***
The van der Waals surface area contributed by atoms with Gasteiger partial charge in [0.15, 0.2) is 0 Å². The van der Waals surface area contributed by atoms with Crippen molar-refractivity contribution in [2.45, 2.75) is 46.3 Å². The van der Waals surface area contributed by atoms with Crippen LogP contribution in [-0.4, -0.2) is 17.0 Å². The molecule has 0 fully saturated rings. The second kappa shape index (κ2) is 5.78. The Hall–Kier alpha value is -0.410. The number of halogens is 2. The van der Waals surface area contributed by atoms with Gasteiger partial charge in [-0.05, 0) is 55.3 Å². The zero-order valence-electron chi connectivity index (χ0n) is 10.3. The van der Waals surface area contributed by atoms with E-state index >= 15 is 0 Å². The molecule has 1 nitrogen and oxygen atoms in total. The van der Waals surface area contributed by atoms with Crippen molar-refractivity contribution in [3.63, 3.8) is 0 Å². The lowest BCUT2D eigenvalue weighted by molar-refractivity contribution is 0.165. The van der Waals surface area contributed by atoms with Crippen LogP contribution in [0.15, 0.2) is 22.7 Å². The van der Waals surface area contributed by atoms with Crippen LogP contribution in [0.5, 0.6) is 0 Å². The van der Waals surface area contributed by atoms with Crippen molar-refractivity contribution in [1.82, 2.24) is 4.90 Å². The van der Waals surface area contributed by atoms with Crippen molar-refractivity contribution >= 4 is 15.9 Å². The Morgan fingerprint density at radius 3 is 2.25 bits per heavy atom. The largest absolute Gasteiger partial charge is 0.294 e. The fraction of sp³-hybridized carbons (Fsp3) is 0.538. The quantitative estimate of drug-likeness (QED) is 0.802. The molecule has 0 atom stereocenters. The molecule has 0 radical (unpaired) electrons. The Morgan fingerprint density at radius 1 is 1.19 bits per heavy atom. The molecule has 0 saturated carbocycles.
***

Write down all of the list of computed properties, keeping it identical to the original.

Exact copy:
The van der Waals surface area contributed by atoms with Gasteiger partial charge in [0.15, 0.2) is 0 Å². The van der Waals surface area contributed by atoms with Crippen molar-refractivity contribution in [2.45, 2.75) is 46.3 Å². The van der Waals surface area contributed by atoms with Crippen LogP contribution in [-0.4, -0.2) is 17.0 Å². The molecule has 0 fully saturated rings. The second kappa shape index (κ2) is 5.78. The Hall–Kier alpha value is -0.410. The number of halogens is 2. The van der Waals surface area contributed by atoms with Gasteiger partial charge in [-0.05, 0) is 55.3 Å². The zero-order valence-electron chi connectivity index (χ0n) is 10.3. The van der Waals surface area contributed by atoms with E-state index >= 15 is 0 Å². The molecule has 1 nitrogen and oxygen atoms in total. The van der Waals surface area contributed by atoms with Crippen molar-refractivity contribution in [3.63, 3.8) is 0 Å². The lowest BCUT2D eigenvalue weighted by molar-refractivity contribution is 0.165. The van der Waals surface area contributed by atoms with Crippen LogP contribution in [0.15, 0.2) is 22.7 Å². The van der Waals surface area contributed by atoms with Crippen LogP contribution in [0.5, 0.6) is 0 Å². The van der Waals surface area contributed by atoms with Crippen molar-refractivity contribution in [1.82, 2.24) is 4.90 Å². The van der Waals surface area contributed by atoms with Crippen molar-refractivity contribution >= 4 is 15.9 Å². The Morgan fingerprint density at radius 3 is 2.25 bits per heavy atom. The largest absolute Gasteiger partial charge is 0.294 e. The fraction of sp³-hybridized carbons (Fsp3) is 0.538. The quantitative estimate of drug-likeness (QED) is 0.802. The molecule has 0 atom stereocenters. The molecule has 0 radical (unpaired) electrons. The Morgan fingerprint density at radius 1 is 1.19 bits per heavy atom. The molecule has 0 saturated carbocycles.